What is Psychological Safety?
The term ‘psychological safety’ refers to the notion that people feel comfortable enough to voice their opinions without the fear of being reprimanded. It was first conceived by Dr. Amy Edmondson, a professor at the Harvard Business School.
Employees must feel secure in their positions at work and empowered to ask questions and express opinions when they feel inclined to. In high-risk industries this is critical, as the health and safety of all team members is highly dependent on one another.
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The Benefits of Psychological Safety
Psychological safety starts with the employer, who must create this sense of comfort among team members. This is vital to an organization as it can help create a stronger safety culture, where employees feel more responsible for protecting one another.
The benefits of psychological safety in high-risk industries include:
- A greater chance of uncovering the root cause analysis of incidents and injuries to more effectively mitigate risks, with greater insight into the employee’s perspective
- Higher employee engagement and participation
- Greater investment in safety and sense of accountability when it comes to the safety of others
According to a study conducted by Google, psychological safety was the number one factor when it came to high-performing teams. This is because employees felt comfortable enough to give feedback and take initiative. It has also been found that when people feel a sense of psychological safety, they are more creative, motivated, and inclined to solve problems.
It comes as no surprise that teams in high-risk industries where psychological safety is felt, would be more inclined to report instances of unsafe practices. This will in turn help to catch unsafe practices or conditions early, to create a safer workplace. Higher participation and engagement in safety among team members will also follow, as well as the sense of responsibility for protecting one another.
How to Create Psychological Safety
Leaders at an organization are responsible for empowering their team and building psychological safety. Here are some of the ways this can be done:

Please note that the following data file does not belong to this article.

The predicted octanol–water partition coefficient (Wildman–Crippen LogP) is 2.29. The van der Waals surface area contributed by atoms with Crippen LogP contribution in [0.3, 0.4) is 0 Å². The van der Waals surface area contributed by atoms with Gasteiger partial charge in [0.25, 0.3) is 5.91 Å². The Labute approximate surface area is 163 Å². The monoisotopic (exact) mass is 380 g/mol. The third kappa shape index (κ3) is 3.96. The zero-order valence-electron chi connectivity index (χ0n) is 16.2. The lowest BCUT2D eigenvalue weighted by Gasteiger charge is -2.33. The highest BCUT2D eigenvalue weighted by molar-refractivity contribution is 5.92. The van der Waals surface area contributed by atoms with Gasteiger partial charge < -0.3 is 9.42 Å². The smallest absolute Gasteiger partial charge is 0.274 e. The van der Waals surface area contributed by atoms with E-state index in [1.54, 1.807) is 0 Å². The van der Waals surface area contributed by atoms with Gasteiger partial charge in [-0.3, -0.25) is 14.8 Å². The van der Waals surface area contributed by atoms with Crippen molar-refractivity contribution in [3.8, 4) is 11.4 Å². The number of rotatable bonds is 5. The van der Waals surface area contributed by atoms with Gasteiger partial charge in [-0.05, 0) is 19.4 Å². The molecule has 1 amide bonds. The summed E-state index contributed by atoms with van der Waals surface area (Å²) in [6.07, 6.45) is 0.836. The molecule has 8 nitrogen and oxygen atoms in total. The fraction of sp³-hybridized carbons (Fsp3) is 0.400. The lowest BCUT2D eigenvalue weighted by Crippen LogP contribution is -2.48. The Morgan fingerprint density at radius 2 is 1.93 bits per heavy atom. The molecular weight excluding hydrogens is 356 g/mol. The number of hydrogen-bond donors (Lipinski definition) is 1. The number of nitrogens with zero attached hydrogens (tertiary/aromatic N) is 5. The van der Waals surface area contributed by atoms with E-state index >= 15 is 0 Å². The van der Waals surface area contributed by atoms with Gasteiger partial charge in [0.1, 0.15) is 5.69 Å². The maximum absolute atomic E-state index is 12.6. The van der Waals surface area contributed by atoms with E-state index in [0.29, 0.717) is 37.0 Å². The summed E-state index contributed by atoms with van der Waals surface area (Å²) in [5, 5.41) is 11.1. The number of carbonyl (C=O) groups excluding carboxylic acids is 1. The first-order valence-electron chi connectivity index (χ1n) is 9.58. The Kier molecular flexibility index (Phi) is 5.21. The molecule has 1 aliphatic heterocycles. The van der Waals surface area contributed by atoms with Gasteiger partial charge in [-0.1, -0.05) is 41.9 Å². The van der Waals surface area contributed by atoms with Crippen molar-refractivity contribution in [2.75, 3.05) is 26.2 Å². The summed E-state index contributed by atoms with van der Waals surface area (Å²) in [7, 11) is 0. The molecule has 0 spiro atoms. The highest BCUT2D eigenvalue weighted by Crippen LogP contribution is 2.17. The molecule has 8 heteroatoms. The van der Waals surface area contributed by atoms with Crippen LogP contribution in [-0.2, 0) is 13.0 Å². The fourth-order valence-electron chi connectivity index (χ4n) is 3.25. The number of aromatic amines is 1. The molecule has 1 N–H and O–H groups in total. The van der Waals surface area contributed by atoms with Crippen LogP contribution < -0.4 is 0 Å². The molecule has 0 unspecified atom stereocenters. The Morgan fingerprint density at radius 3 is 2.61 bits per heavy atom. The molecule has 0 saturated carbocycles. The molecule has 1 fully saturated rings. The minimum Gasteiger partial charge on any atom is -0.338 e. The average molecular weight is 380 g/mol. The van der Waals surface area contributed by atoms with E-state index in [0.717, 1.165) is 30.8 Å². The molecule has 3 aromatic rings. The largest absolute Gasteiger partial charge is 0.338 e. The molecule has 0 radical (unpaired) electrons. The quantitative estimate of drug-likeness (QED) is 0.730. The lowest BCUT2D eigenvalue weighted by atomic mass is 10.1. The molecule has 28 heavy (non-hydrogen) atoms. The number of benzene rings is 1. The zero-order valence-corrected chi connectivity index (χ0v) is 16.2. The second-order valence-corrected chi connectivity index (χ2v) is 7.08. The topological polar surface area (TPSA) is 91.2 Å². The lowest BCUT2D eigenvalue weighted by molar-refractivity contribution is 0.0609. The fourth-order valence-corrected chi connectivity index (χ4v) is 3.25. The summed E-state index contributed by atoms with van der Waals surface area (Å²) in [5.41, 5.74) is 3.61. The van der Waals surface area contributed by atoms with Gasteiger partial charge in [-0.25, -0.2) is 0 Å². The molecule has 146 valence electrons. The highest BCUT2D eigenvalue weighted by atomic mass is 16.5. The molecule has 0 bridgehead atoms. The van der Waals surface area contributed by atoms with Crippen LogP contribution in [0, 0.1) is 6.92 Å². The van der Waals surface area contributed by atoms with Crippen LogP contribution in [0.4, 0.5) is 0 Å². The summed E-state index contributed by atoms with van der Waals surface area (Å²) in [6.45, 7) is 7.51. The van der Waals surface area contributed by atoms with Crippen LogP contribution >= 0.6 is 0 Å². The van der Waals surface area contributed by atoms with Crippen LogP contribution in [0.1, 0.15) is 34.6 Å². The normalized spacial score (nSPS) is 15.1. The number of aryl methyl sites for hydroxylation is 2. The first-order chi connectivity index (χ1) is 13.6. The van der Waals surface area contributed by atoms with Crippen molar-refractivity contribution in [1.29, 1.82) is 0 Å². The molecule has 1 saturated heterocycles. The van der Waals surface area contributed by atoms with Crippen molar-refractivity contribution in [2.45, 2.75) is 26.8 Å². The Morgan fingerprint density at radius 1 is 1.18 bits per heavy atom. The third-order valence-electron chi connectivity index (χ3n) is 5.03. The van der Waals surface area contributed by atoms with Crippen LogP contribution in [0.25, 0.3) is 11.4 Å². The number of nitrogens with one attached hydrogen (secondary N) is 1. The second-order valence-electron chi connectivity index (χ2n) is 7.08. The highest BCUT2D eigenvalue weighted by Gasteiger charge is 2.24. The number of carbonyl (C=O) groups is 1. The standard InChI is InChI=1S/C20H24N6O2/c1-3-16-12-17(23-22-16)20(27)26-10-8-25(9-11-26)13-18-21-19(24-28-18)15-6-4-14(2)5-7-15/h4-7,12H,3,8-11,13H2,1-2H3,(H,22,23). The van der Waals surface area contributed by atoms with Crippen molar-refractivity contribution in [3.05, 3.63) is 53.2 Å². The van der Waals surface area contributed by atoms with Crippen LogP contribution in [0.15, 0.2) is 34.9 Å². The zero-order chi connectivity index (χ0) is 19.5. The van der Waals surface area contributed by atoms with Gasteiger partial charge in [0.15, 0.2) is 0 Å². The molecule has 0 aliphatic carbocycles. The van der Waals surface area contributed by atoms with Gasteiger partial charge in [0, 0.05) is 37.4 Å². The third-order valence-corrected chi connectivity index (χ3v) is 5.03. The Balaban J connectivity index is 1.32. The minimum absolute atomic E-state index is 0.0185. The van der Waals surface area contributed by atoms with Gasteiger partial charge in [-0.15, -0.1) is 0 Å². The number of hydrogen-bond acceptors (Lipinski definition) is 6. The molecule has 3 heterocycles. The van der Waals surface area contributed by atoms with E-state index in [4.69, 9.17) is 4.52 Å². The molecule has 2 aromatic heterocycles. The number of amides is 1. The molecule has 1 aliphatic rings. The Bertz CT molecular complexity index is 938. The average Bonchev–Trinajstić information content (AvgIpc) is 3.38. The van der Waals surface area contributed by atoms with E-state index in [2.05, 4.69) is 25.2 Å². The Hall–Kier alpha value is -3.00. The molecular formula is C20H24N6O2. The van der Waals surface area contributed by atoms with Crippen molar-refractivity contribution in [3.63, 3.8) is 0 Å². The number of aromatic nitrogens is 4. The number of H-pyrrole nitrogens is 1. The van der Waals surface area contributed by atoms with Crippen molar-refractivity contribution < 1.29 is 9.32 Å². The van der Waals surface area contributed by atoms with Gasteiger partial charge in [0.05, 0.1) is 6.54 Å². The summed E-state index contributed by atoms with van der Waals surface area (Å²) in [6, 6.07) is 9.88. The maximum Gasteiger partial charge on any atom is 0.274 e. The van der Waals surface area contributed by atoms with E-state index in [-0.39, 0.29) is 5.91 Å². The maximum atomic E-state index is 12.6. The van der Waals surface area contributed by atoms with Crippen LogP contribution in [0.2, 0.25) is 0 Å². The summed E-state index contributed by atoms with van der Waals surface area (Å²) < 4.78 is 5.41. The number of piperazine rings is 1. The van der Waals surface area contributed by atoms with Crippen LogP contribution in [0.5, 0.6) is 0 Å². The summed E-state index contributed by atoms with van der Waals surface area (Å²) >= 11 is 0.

1. Encourage two-way communication as equals
One of the most important ways team members can feel safe and valued is through two-way communication as equals. It is fundamental to see people for the human beings they are, rather than just people who work for the company. Remember, they have their own work and learning styles, beliefs, and personal lives.
Keeping this in mind when you communicate is key. This will help you lead with a sense of compassion and understanding rather than apathy. You must also encourage feedback from team members and a continuous dialogue where their opinions are valued. This will encourage them to speak their minds and share their thoughts and observations more often.
2. Executing impactful feedback received and involving people in decision making
Employees will know you are taking what they say into consideration when their feedback is implemented and put into action. Where possible, execute impactful feedback received which will ultimately help to create a safer workplace.
Involving team members in the decision-making process can also help to build a greater sense of psychological safety. Employers can explain the reasoning behind certain decisions and encourage feedback from team members. Trust will be built between members where they feel more invested in the outcome of certain elements within the organization. This investment will make them more inclined to participate in improving safety processes and practices going forward.
3. Finding coaching opportunities whenever possible instead of punishment
Cultivating psychological safety is best done when leaders take the opportunity to coach team members on how they can do things differently, rather than punishing them for their actions. This will help them feel more secure in the workplace as they will not be afraid to make mistakes. It’s also very important to avoid creating an expectation of zero incidents on-site. This is not realistic and will only increase instances of underreporting.
When incidents or situations do take place, ask the employee why the event occurred and understand it from their perspective. Then work towards a solution together, rather than enforcing a certain course of action for them to follow. When you come up with a solution together, employees will feel more involved and inclined to implement it in the future.
In the End…
Psychological safety is a critical part of a successful and safe work environment. Leaders and team members must work together to execute initiatives and reach objectives, and what better way to do this than knowing the people you work with trust you and value you. This will lead to greater success as an organization and will motivate more employees to stay for the long-term.
Curious to learn how the EcoOnline suite of solutions can also help you create a safer work environment where more people are protected? Speak to one of our EcoOnline representatives today.